Many organizations outsource products and services to third parties to supplement their capabilities, access specific expertise, augment staff, reduce costs, streamline operations, or improve business outcomes. Still, the risks associated with third-party relationships must be effectively identified, analyzed, managed, and monitored to protect your organization against cybersecurity incidents, regulatory non-compliance, and financial and reputational damage. The success of this endeavor depends on an effective third-party risk management strategy.
What Is a Third-Party Risk Management Strategy?
A third-party risk management strategy defines how an organization identifies and addresses risks posed by third-party relationships within a specific risk tolerance. A good third-party risk management strategy reflects external factors such as regulatory requirements, best practices, and customer expectations for managing third-party risk, and considers the organization's internal objectives, resources, requirements, limitations, and appetite for identifying and managing these risks.
Essential Components of An Effective Third-Party Risk Management Strategy
There are four essential components of an effective third-party risk management strategy:
- Risk Identification and Assessment: Does your organization have a standardized methodology and tools for identifying and measuring the risks associated with products, services, and vendor relationships? When organizations standardize their risk identification methods and tools, they are less likely to be caught off guard by risks that were improperly identified or missed altogether. Better risk identification means better risk management.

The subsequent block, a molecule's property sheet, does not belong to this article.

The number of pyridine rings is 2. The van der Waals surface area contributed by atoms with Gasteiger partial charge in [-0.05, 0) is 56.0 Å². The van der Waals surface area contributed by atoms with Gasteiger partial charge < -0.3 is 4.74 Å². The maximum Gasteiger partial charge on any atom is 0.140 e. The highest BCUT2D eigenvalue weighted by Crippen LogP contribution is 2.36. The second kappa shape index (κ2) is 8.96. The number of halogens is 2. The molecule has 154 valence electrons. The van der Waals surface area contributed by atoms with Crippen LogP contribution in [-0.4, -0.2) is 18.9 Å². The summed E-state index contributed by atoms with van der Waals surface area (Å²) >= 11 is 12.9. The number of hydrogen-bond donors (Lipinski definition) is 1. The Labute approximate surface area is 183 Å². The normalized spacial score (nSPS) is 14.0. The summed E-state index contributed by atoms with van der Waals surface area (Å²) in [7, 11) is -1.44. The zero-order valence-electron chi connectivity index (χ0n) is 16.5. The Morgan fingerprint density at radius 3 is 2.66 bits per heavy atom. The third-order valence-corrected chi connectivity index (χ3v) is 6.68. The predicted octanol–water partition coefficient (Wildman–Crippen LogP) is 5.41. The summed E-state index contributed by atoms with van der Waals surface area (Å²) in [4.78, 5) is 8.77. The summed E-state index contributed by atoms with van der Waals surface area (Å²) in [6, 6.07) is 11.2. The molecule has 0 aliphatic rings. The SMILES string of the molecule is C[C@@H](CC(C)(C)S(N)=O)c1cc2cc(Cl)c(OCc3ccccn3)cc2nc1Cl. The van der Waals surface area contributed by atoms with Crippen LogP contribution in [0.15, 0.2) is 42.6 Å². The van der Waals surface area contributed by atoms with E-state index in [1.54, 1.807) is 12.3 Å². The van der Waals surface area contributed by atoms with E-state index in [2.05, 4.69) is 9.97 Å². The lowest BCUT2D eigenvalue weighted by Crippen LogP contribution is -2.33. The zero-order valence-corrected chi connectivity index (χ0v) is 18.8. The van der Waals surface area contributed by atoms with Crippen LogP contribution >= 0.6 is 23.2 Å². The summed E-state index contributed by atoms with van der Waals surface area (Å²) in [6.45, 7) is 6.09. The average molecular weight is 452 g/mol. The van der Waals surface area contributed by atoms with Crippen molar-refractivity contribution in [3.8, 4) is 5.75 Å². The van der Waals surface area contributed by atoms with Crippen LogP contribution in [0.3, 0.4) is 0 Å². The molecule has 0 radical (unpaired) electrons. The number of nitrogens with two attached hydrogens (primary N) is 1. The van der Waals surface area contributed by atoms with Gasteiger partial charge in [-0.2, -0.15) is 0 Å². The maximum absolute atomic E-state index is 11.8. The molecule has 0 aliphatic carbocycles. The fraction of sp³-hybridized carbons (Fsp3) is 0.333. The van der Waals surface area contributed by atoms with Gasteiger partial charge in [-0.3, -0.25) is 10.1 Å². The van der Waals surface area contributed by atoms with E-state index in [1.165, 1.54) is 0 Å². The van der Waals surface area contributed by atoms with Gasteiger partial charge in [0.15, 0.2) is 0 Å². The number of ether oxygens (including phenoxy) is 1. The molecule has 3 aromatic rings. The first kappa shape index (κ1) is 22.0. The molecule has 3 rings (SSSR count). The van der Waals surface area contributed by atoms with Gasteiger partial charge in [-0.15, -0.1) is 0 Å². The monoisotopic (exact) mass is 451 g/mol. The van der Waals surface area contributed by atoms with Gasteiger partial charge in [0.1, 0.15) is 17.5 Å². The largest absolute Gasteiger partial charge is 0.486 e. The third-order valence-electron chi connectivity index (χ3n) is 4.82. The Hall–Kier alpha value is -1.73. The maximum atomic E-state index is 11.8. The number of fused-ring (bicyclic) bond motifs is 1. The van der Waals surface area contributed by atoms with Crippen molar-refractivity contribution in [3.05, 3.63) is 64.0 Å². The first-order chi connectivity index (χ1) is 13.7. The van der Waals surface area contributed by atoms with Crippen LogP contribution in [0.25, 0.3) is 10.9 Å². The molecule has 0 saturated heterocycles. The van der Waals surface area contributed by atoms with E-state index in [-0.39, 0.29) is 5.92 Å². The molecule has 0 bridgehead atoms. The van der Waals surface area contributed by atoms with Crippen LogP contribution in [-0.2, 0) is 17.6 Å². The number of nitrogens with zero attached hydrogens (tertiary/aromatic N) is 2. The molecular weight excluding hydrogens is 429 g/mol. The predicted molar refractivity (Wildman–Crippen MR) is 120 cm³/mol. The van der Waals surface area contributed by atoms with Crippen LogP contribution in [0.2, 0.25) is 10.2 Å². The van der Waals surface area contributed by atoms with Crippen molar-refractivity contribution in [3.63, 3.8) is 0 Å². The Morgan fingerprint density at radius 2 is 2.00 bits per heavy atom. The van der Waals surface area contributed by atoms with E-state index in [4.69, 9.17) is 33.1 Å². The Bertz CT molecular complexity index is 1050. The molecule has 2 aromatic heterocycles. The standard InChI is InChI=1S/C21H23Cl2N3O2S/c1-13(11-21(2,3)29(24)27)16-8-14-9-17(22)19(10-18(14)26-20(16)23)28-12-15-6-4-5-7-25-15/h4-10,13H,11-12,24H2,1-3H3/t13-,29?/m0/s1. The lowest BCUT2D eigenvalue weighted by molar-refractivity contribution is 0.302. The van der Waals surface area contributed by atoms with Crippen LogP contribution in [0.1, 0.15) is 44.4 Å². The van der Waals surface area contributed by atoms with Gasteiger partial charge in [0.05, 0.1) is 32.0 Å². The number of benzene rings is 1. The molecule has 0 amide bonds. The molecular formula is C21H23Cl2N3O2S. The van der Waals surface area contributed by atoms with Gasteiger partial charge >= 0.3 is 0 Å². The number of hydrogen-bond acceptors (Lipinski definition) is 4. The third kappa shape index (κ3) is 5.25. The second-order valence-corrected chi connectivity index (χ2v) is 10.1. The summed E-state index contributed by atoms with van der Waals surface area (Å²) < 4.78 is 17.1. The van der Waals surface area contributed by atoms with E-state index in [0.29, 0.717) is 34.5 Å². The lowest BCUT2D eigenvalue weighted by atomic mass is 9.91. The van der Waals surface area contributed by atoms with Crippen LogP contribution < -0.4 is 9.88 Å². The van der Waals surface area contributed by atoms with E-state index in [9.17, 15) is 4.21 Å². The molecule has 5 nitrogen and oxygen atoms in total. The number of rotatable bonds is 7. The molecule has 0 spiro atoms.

- Risk Mitigation: What actions does the organization undertake to reduce or eliminate these risks? Once risks are known, what third-party risk management practices and controls are employed to reduce the likelihood, occurrence, severity, or impact of those risks? In many organizations, risk-based due diligence is accompanied by enhanced contract negotiation and structuring, periodic risk re-assessment, and risk and performance monitoring. The more regimented your organization is regarding these practices, the more effective your third-party risk management will be.
- Risk Management or Response: What are your organization's acceptable third-party risk-handling methods? Common risk-handling techniques include:
- Avoid: The organization chooses not to take on the risk.
- Transfer: Organizations can never fully exempt themselves from third-party risk, but they can transfer the financial impacts of those risks to third parties via insurance policies and contractual indemnification.
- Mitigate: Implement risk practices and controls (either internally or externally through the third party) that will reduce the likelihood, occurrence, severity, or impact of those risks.
- Accept: In some cases, the organization may have no other option than to accept the risks as presented. This may result from having no alternative third party to provide the product or service or because the risks presented are balanced by the benefits of the relationship.
- Risk Monitoring: Third-party risks can change rapidly. What practices and processes does your organization use to monitor third-party risks effectively? Effective practices include formalized periodic re-assessment and regular monitoring for changing risks.